Those scales were designed in the setting of typical ARDS. Many attempts have been made to create perfect prognostication models and their diagnostic accuracy has been confirmed to reach 80%. However, one ought to remember that in COVID-19, qualification to VV-ECMO is challenging and may be biased. The scales have not been validated in this specific clinical scenario yet. For instance, the PRESERVE score, with an AUROC of 0.89 (the highest one from those in Table 4), takes into account age, body mass index (BMI), immunological status, SOFA scale, duration of mechanical ventilation, prone positioning, PEEP, and plateau pressure values [38]. Unfortunately, the PRESERVE score lacks some of the key factors that are prominent in the severe COVID-19 population. For example, it is now known that high D-dimer levels independently correlate with the mortality of such patients [39,40]. Additionally, higher concentrations of lactate dehydrogenase (LDH) can early predict the severity of the disease [41]. Perhaps considering those markers when assessing risk of death in acute respiratory failure due to COVID-19 would be helpful in distinguishing patients with the best chance of survival and benefiting from VV-ECMO. Moreover, plateau pressure and PEEP values may not fully reflect the severity of COVID-19-derived acute respiratory failure (ARF), as many patients with this disease, especially at the early stages, present high-compliance lungs but still suffer from refractory hypoxemia [42]. Therefore, such patients will not achieve plateau pressures above 30 cmH2O, but their prognosis may still be doubtful. Additionally, prone positioning in such patients may not be recommended [42]. Lastly, the PRESERVE score shows that BMI above 30 kg/m2 serves as a factor that improves survival; however, in COVID-19, obesity is strongly associated with the mortality and with severity of the disease [43]. The above-mentioned issues indicate a necessity for updated outcome predicting tools when selecting COVID-19 patients for the VV-ECMO therapy.

4. VV-ECMO Efficacy: Glimpse of the Recent Past

Scientific data from randomized trials regarding VV-ECMO in respiratory failure is scarce. In 2009, a multicenter trial for the efficacy and economic assessment of Conventional ventilatory support versus Extracorporeal membrane oxygenation for Severe Adult Respiratory failure (CESAR) was performed [3]. In this study, 180 patients were enrolled, 90 of which were assigned for the VV-ECMO implementation. The eligibility criteria included patients with severe but potentially reversible ARF, a Murray score of 3 or higher, and pH < 7.20 despite optimal ventilatory management. For the intervention group, the median time for ECMO initiation from the time of randomization was 6.1 h (40% of ECMO patients were already ventilated for longer than 48 h). For the ventilatory support, no strict criteria were introduced, as clinicians were only advised to maintain protective mechanical ventilation (low tidal volume and plateau pressure below 30 cmH2O). Notably, 25% of all patients randomized to the intervention group did not receive ECMO (importantly, primary analysis was by intention to treat). The researchers found the mortality (or severe disability) in patients with ECMO was 37%, compared to the conventional group, where it was 53% (RR 0.69; 95% CI 0.05–0.97, p = 0.03). It is possible that due to the extracorporeal gas exchange, less invasive ventilatory parameters could be attained (ultraprotective mechanical ventilation), therefore reducing the prevalence of ventilatory-induced lung injury (VILI) and mortality. One of the limitations of the above-mentioned study is that mechanical ventilation treatment was not standardized, and this could have resulted in higher pressures being implemented in the conventional group, therefore promoting VILI.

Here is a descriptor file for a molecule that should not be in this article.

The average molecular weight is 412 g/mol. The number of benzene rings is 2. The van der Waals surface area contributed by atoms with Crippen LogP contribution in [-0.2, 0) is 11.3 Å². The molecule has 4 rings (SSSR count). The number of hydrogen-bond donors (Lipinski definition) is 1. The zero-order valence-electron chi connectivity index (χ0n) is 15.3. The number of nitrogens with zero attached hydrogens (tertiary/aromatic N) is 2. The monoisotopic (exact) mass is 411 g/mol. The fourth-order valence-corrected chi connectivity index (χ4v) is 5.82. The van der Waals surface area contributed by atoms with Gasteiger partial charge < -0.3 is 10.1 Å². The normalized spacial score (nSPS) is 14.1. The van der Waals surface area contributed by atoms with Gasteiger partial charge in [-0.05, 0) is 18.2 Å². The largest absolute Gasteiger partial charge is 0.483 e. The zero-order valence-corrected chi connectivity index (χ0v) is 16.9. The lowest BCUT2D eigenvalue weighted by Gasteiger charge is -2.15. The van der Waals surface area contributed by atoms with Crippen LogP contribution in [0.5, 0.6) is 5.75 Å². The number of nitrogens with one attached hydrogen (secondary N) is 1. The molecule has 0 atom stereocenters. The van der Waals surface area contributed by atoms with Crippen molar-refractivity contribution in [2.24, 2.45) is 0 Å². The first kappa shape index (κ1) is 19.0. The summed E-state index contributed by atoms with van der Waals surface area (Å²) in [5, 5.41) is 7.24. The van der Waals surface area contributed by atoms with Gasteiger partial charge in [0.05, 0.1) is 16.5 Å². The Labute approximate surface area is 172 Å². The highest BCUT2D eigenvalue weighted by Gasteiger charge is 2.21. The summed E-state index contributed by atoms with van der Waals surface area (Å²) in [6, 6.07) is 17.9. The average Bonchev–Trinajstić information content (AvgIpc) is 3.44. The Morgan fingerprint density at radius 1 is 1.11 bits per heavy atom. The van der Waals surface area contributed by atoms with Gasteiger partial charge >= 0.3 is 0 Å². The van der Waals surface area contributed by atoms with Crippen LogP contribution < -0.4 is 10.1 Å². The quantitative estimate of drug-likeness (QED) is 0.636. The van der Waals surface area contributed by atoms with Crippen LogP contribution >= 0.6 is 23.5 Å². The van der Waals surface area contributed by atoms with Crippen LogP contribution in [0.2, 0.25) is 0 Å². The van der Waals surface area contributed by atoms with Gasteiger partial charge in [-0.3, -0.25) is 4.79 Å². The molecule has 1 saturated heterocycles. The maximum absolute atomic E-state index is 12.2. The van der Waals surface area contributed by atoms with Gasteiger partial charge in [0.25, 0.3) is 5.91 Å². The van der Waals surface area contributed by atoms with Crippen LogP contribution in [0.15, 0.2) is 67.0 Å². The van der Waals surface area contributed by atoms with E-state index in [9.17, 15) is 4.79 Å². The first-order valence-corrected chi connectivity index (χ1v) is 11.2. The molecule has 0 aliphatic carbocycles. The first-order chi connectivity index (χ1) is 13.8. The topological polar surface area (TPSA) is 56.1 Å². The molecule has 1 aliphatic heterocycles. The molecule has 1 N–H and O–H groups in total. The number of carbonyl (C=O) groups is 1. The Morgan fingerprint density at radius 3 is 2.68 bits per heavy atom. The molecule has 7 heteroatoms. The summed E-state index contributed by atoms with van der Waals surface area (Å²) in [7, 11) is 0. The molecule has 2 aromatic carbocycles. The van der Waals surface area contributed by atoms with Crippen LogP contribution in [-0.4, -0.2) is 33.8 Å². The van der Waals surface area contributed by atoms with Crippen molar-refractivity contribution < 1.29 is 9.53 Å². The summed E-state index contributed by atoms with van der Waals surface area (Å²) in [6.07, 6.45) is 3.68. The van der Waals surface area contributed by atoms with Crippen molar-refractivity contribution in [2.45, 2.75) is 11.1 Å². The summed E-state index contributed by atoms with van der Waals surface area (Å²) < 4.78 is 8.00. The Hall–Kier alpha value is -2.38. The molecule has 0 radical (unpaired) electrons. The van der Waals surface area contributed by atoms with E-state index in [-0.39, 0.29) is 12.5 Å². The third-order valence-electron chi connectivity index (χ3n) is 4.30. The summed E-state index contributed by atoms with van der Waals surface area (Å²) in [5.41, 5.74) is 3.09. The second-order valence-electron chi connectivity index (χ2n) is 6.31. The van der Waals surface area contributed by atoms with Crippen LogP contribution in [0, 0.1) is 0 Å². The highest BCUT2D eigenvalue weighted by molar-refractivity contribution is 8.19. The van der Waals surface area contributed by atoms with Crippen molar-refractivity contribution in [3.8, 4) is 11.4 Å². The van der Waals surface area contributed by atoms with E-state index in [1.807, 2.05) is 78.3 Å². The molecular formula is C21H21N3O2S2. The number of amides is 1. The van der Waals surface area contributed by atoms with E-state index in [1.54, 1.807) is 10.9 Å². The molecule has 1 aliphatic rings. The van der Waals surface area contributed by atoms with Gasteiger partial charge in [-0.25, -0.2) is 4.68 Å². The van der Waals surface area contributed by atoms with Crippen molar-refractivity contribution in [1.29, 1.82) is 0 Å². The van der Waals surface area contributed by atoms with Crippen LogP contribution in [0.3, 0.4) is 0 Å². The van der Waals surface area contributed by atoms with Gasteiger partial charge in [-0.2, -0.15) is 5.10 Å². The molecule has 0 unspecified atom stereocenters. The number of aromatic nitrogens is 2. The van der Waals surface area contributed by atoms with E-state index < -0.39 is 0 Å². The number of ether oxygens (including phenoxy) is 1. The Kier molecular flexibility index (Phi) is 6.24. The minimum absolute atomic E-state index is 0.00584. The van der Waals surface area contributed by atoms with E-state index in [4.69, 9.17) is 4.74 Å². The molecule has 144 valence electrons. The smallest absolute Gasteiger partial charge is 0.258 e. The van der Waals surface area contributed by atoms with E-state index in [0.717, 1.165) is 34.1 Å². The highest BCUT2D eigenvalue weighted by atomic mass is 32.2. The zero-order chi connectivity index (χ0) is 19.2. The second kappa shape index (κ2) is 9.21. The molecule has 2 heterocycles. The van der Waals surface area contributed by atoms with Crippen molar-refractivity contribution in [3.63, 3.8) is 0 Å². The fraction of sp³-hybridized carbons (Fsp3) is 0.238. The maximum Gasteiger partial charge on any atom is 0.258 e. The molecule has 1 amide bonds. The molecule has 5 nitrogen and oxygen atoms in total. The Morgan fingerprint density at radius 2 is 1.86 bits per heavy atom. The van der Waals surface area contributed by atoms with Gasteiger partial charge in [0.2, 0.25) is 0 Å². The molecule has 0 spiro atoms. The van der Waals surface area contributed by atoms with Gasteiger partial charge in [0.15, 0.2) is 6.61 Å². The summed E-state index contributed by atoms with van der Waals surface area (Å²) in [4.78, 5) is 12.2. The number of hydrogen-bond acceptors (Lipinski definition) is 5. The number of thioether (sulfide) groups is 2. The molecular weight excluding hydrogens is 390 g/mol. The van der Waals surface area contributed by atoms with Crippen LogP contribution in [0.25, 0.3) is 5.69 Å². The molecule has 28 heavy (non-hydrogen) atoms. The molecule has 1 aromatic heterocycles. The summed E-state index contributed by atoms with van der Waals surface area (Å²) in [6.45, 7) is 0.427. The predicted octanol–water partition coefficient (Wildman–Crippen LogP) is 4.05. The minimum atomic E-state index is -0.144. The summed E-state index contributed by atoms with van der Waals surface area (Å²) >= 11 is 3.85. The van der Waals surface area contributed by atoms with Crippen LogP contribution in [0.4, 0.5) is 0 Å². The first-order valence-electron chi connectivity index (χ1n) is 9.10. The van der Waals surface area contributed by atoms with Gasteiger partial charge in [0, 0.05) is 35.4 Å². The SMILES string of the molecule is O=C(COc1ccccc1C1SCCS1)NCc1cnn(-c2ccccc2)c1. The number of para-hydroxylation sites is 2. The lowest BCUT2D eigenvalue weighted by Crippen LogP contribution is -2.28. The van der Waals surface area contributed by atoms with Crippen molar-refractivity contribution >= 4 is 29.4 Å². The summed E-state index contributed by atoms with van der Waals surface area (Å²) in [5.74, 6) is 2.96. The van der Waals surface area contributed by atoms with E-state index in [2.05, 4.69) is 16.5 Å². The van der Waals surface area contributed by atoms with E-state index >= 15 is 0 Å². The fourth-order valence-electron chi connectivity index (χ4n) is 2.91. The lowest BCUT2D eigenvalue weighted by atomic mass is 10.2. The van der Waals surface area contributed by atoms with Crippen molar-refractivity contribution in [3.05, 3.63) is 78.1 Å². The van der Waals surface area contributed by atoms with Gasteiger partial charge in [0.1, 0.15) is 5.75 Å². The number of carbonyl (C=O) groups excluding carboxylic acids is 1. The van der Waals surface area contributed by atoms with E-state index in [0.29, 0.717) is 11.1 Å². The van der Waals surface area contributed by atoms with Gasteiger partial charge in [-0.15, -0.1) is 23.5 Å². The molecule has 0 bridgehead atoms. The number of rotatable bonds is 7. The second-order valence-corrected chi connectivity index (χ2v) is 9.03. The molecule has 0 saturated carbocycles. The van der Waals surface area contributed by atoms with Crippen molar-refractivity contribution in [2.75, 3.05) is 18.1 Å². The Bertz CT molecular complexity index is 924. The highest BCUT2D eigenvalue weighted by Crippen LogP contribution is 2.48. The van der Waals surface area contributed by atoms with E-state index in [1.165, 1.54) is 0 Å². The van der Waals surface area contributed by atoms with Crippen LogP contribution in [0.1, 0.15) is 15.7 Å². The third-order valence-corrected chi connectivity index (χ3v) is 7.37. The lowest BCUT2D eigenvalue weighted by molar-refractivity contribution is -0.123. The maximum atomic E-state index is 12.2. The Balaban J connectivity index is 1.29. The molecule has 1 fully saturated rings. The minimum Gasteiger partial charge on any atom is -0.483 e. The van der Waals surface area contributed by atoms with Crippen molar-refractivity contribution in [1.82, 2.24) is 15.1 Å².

One of the most frequently discussed studies that yet again made ECMO controversial was the Extracorporeal Membrane Oxygenation for Severe Acute Respiratory Distress Syndrome (EOLIA) trial [2]. The EOLIA was a multi-center randomized controlled trial in which patients with severe ARDS were randomized to either early implementation (median time = 3.3 h) of VV-ECMO or conventional mechanical ventilation with a possibility to start ECMO as a rescue therapy in case of refractory hypoxemia (SaO2 < 80% for >6 h). The study protocol provided detailed criteria for mechanical ventilation. In the study group, the following ventilation settings were implemented: volume-assist control mode, FiO2 = 30–50%, PEEP > 10, plateau pressure < 24 cmH2O, and respiratory rate 10–30 breaths per minute; while in the control group, ventilation with TV maximum of 6 mL/kg of ideal body weight and plateau pressure < 30 cmH2O was applied. In addition, physicians were encouraged to apply adjunctive interventions, such as prone positioning, the use of neuromuscular blocking agents, inhalation of nitric oxide, recruitment maneuvers, high-frequency oscillatory ventilation, or almitrine infusion in the control group, if necessary. The study was terminated prematurely due to no significant differences in the 60-day mortality (primary endpoint) between the groups in the interim analysis of data obtained after enrollment of 240 of the pre-specified 331 patients optimal for statistical analysis (35% in the ECMO group, 46% in the control group; RR 0.76; 95% CI 0.55–1.04; p = 0.09). Unfortunately, early cessation made the entire study statistically underpowered and unable to detect significant differences in mortality. Finally, 249 patients were randomized: 124 to the early ECMO group and 125 to the control group; however, as many as 35 (28%) patients in the control group required conversion to ECMO, which could have falsely reduced the difference in mortality between the groups. If the crossover was not allowed by the study protocol, the survival rate in the control group would have been much lower (15 out of 35 patients placed on the rescue ECMO survived) and thus the relative risk reduction would have increased to a significant value. Moreover, the risk of treatment failure (defined as death by day 60 in patients in the interventional group and as crossover to ECMO or death in patients in the control group) was significantly lower in the early ECMO group in comparison to the control group (RR 0.62, 95% CI 0.47–0.82; p < 0.05). Furthermore, post-hoc Bayesian analysis pointed out a very high probability of improving outcome in severe ARDS if ECMO was applied (88% to 99% chance of success depending on the chosen priors) [44].